Particle counter systems are also known that serve to monitor variation in the size and number of particles, however such systems present numerous drawbacks, in particular their costs and their weight. They also present the drawback of containing electronic circuits, and it is then necessary to ensure that they are operating properly under operational conditions.

OBJECT AND BRIEF SUMMARY OF THE INVENTION

An object of the present invention is to provide a signaling magnetic plug that is simple and inexpensive, serving firstly to detect the presence of metal particles early without giving rise to an immediate restriction on utilization conditions, and secondly enabling maintenance investigation capacities to be maintained in full.

The object of the invention is achieved by the fact that the plug of the invention further includes an intermediate electrode located between the first and second magnetic electrodes, while also being designed to be in contact with the liquid flowing in the liquid circuit when the magnetic plug is mounted, whereby said plug enables the presence of such metal particles to be detected early.

Preferably, the intermediate electrode is non-magnetic.

As metal particles accumulate on the first and second magnetic electrodes, a main conductive bridge tends to form between these two electrodes.

Before the bridge is formed between the magnetic electrodes, there comes a moment where one of the buildups of particles extending towards the other magnetic electrode comes into contact with the intermediate electrode.

This causes an intermediate conductive bridge to be formed between one of the two magnetic electrodes and the intermediate electrode, before a main bridge is formed between the two magnetic electrodes.

The intermediate electrode, which is preferably selected to be non-magnetic, does not attract metal particles and therefore does not disturb the formation of the main bridge between the first and second magnetic electrodes.

The formation of the intermediate conductive bridge enables an intermediate signal to be generated that is distinct and advantageously earlier than the signal that is generated by the main bridge forming, thereby enabling the presence of metal particles in the liquid to be detected early.

Generating such an intermediate signal, also known as pre-signaling, makes it possible to detect the presence of metal particles early and makes it possible to plan the associated maintenance and monitoring operations.

Analyzing particles associated with this intermediate detection makes it possible to determine the origin of the accumulating particles earlier and gives rise either to the plug being cleaned or else to degradation of an element of the engine being prevented.

With an aircraft, such as helicopter, the above-mentioned pre-signaling is preferably activated only when the aircraft is on the ground in order to avoid any immediate operational limitation. As a result of pre-signaling, the particles that have accumulated in this way will be analyzed a posteriori in order to determine whether or not the “plug-on” signaling is a false-positive, and if it is not a false-positive, then degradation of the engine can be prevented. The invention thus makes it possible to avoid operational limitations due to false-positives without modifying the detection performance of the magnetic electrodes.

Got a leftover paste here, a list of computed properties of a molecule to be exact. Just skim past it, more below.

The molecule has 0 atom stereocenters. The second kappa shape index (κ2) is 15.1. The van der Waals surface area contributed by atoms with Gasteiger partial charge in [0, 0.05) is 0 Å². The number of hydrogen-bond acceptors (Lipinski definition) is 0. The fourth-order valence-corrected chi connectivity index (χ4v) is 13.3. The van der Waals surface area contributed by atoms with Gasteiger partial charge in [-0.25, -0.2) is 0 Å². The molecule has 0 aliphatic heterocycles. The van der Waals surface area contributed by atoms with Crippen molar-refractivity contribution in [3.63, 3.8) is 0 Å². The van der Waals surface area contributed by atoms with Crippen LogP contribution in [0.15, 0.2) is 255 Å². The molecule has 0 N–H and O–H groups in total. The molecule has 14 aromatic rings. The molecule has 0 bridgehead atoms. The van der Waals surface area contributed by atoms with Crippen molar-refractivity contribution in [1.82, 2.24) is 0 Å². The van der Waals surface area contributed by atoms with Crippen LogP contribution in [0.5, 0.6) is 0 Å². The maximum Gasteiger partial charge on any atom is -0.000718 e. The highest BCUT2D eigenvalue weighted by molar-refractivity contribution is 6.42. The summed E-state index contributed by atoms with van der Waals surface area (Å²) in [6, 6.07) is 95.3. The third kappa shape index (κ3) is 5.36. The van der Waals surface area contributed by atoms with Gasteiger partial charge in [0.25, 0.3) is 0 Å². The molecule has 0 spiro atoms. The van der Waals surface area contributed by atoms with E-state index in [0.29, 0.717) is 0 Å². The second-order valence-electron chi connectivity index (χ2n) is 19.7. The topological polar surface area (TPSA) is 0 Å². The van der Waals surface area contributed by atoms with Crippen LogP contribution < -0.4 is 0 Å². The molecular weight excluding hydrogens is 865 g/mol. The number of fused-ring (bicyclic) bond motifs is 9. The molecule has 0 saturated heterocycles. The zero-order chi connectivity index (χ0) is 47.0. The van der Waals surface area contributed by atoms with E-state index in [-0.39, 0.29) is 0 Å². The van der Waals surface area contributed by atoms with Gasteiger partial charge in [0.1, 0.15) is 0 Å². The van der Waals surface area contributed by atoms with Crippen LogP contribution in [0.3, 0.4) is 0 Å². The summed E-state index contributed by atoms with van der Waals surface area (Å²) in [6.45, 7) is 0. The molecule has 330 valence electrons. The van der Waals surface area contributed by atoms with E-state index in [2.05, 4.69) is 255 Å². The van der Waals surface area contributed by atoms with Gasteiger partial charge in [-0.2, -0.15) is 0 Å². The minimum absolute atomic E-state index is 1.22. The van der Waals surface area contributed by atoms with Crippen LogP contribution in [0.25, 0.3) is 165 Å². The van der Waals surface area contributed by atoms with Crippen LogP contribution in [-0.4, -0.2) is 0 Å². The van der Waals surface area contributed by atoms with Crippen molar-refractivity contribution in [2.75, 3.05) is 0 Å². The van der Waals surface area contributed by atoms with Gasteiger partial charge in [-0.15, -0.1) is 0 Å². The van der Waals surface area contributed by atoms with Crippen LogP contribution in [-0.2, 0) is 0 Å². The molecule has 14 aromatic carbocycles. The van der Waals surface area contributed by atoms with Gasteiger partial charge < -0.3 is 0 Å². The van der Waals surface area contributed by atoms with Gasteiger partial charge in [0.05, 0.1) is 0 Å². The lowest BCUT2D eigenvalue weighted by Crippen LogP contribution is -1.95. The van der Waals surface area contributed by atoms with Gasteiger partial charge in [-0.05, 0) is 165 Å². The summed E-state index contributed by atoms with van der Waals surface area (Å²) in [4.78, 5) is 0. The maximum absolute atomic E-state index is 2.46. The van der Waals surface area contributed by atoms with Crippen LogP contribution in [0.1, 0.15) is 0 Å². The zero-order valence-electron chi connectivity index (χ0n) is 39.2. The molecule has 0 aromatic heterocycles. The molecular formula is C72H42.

Advantageously, the first and second magnetic electrodes are separated from each other by an insulating portion, and the intermediate electrode is disposed at least in part in the insulating portion so that it is not in contact with either of the first and second magnetic electrodes.

The intermediate electrode is thus preferably separated from the first and second magnetic electrodes by two layers of insulation.

In a first advantageous embodiment of the invention, the intermediate electrode is disposed around the periphery of the insulating portion.

Preferably, the insulating portion is generally in the shape of a cylinder sandwiched axially between the first and second electrodes, and the intermediate electrode is in the form of a ring placed on the insulating portion at distance from both the first and the second magnetic electrodes.

For example, the intermediate electrode may be placed at a predetermined distance that is closer to the first magnetic electrode than to the second magnetic electrode so as to calibrate a pre-signaling threshold.

In a second advantageous embodiment of the invention, the first and second magnetic electrodes and the intermediate electrode are in the form of bars projecting from the insulating portion.

Thus, the distal ends of the electrodes are designed to be immersed in the liquid flowing in the oil circuit.

In accordance with the invention, the material constituting the insulating portion is preferably non-magnetic.

Advantageously, the first and second magnetic electrodes, and the intermediate electrode have electrical terminals that are isolated from one another and that are designed to be connected to an electric circuit.

In the first embodiment, the terminals advantageously extend in the longitudinal direction of the magnetic plug, and they may be coaxial.

The electric circuit is arranged so as to generate a mains detection signal and also a pre-signal in accordance with the present invention.

Preferably, the liquid circuit is an oil circuit.

The invention also provides aircraft equipment provided with at least one magnetic plug of the invention.

Finally, the invention provides an aircraft engine including an oil circuit fitted with a magnetic plug of the invention.